And then I find the magical 'if(!issock) {' line.. :)
But still I'd rather nuke mmap..HOW fast is it anyway
compared to reading/writing in chunks?


On Fri, 18 May 2001, Jani Taskinen wrote:

>On Fri, 18 May 2001, Andi Gutmans wrote:
>>> > of thinking about something which is pretty low-level and it reduces
>>> > bloat.  I don't really see a downside to this magic.
>>>But, the issue here isn't one of which is faster.  The issue here is one
>>>of memory usage.  If you have a 600M iso image that you decide to
>>>readfile() for a download page of some sort, then you are going to end up
>>>with a 600M httpd process.  And soon you will have lots of those as more
>>>people hit the page.
>>>So to be truely magical here, PHP would have to check the amount of spare
>>>RAM on the system, divide that by MaxClients and set that as the largest
>>>filesize to mmap() because anything larger could result in the box going
>>>into swap.
>>>I obviously don't think such a check is feasible.  The only real question
>>>here is whether to add a user configurable max-mmap setting or to add a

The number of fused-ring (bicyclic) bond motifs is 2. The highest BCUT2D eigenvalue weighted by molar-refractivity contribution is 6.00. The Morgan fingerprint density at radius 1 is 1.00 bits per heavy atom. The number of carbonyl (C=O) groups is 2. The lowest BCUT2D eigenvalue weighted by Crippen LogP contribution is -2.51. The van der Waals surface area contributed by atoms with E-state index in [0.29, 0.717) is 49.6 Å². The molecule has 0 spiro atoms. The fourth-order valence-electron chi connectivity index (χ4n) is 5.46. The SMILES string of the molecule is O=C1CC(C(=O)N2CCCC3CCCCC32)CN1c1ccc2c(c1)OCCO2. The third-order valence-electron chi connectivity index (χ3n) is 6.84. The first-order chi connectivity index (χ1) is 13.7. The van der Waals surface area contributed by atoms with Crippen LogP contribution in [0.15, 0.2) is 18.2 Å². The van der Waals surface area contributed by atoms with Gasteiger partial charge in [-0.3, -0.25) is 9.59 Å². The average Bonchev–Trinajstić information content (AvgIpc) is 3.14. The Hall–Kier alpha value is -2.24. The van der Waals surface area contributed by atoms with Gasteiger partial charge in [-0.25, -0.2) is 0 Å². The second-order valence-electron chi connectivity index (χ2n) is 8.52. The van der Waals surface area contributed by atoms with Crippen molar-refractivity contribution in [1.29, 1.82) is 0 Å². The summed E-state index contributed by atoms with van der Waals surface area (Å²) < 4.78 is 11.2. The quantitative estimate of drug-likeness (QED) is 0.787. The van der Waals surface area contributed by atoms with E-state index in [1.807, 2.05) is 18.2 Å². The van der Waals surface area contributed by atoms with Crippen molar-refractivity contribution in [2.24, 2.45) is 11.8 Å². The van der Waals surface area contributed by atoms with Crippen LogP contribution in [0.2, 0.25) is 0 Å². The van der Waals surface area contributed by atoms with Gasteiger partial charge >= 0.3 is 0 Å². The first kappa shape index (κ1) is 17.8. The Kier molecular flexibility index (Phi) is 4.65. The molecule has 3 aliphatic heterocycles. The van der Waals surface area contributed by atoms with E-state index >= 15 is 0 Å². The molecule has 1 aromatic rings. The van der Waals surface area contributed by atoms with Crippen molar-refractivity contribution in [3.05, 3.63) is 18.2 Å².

>>>second function that never mmaps.
>>I think we are getting carried away here. Why start bloating with
>>configuration options and possible new functions? It's not as if the
>>developer needs great control over this.
>>I'd either nuke mmap() completely and use regular file functions (it's
>>usually not a big loss and I don't think it's a big deal) or take an
>>arbitrary number which we think should be considered a large file
>>(something like 256KB) and use mmap() only for smaller files.
>I'm for nuking the mmap() from readfile().
>readfile() is supposed to be used also on remote files and
>IIRC mmap() is meant to be used only with regular files.
>Do ftell()/fstat() work for remote files?

PHP Development Mailing List <>
To unsubscribe, e-mail: [EMAIL PROTECTED]
For additional commands, e-mail: [EMAIL PROTECTED]
To contact the list administrators, e-mail: [EMAIL PROTECTED]

Reply via email to